So, where does this leave the President? As Congress reassumes its control over the domestic agenda, the President is left looking outward toward foreign policy. This is the area in which over the next 2 to 6 years, if re-elected, where he will enjoy the most room to manage and affect policy. He appoints the Secretary of State, the Secretary of Defense, and the CIA director. This is his domain where he can act unfettered. Congress does have to approve the ‘extended’ use of force but in general it has been the tradition of Congress to leave foreign affairs to the executive branch. In fact, this tradition was born in the drafting the Constitution, and a partial reason for the creation of that document.
This is where the cruel irony begins. While a president can affect the most change in foreign affairs, this is the area where he is the least versed. The past 4 out of the 5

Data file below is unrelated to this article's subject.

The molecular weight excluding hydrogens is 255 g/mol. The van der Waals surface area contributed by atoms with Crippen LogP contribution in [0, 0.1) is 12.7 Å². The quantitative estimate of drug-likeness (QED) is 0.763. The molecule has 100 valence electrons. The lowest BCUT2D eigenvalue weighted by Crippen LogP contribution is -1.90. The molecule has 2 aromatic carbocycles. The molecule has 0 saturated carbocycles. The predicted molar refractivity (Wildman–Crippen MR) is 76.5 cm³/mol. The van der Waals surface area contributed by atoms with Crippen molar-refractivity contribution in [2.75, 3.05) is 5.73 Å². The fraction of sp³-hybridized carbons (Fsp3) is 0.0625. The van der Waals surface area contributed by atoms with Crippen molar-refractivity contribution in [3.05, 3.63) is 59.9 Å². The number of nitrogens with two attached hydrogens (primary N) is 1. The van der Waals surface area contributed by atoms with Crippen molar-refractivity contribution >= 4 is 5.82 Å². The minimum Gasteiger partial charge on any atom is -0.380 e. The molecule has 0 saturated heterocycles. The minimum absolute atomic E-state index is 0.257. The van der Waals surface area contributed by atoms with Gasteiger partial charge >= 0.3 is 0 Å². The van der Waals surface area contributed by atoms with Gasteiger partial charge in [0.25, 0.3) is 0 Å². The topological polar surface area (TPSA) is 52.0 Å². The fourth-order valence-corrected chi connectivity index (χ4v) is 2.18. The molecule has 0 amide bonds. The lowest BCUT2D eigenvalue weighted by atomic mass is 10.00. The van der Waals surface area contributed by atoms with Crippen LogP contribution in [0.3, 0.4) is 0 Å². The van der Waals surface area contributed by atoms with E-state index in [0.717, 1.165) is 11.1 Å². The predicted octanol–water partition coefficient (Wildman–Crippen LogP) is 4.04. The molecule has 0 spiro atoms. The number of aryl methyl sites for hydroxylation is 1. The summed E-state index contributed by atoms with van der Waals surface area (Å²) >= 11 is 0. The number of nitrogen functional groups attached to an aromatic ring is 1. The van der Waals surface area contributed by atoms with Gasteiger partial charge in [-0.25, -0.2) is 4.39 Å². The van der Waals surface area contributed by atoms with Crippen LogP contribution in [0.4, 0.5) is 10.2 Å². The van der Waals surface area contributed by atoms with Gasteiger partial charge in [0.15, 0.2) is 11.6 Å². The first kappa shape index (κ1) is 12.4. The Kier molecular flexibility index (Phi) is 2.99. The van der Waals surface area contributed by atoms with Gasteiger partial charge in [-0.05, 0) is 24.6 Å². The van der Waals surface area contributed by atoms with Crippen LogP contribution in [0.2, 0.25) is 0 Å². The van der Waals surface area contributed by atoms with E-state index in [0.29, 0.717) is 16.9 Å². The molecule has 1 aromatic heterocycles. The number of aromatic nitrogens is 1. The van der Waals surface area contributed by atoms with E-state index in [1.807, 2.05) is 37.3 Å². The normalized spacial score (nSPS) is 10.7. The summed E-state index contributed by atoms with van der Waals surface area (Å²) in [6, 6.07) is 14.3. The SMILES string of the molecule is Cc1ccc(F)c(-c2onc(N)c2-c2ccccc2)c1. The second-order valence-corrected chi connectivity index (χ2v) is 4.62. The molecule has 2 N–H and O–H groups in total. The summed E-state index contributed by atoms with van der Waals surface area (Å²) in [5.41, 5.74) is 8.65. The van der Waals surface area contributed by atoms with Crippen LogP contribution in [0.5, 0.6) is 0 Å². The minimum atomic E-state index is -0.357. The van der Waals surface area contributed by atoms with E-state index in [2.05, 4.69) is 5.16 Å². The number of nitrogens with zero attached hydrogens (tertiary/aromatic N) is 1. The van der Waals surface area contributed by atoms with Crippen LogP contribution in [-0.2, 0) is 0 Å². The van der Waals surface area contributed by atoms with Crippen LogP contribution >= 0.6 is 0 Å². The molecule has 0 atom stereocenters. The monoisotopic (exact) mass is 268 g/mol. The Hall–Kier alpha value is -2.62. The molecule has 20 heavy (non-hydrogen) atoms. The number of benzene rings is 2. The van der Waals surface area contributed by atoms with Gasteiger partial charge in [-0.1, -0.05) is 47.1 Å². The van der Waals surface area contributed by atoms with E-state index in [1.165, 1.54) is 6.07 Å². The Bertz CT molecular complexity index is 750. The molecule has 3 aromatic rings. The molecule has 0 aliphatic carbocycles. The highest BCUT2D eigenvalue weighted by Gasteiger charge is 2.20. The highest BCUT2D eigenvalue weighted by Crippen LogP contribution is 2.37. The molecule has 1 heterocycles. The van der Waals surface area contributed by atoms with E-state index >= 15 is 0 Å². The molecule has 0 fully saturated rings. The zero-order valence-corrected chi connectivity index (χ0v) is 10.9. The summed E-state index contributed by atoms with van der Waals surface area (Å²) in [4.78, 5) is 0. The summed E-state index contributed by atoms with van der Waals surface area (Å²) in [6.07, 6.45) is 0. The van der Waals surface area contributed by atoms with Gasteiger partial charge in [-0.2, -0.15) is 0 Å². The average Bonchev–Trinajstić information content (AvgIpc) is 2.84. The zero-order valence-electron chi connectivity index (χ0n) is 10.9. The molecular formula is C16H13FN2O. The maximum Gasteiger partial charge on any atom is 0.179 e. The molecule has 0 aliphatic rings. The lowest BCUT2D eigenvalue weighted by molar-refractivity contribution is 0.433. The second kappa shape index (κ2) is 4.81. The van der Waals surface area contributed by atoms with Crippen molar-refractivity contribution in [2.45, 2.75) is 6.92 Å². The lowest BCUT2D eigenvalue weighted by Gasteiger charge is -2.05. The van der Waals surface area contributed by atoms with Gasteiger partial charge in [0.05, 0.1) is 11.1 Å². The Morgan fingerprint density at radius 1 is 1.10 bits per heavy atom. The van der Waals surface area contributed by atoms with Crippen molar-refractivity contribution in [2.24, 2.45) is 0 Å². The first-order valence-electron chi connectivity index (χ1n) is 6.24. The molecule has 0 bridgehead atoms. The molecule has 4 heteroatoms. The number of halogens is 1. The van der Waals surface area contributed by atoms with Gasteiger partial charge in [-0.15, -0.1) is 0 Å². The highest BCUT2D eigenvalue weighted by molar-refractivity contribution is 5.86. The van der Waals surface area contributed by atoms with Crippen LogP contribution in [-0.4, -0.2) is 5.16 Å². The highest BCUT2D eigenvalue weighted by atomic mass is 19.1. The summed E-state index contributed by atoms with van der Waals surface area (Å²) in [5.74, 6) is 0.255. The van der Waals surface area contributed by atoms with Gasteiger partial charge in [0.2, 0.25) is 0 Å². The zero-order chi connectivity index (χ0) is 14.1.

The only non-governor president in the past 5 was George H. W. Bush (Bush I), who previously served as VP and CIA director, and he was wildly successful in foreign affairs. He marshaled together an unparalleled international coalition in the first
This leads us to the cruel irony #2 about the American presidency. While the president can impact the most change abroad and the least at home, he has historically been held accountable by the
Conversely, Americans, like Congress, give the benefit of the doubt to the President concerning foreign affairs. This deference stems from the American tradition of isolationism, both sociological and geographical. I believe this is why Americans voted Bush back to office in 2004. We don’t like to change leaders in the middle of a war; at least until we are damn sure it is wrong. Unfortunately, we weren’t at that point as a nation back in 2004.
In summary, my hope is not to dissuade you (i.e. business leaders) from improving
Sincere contrition to the world for its misjudgment in
A leadership role in nuclear nonproliferation. The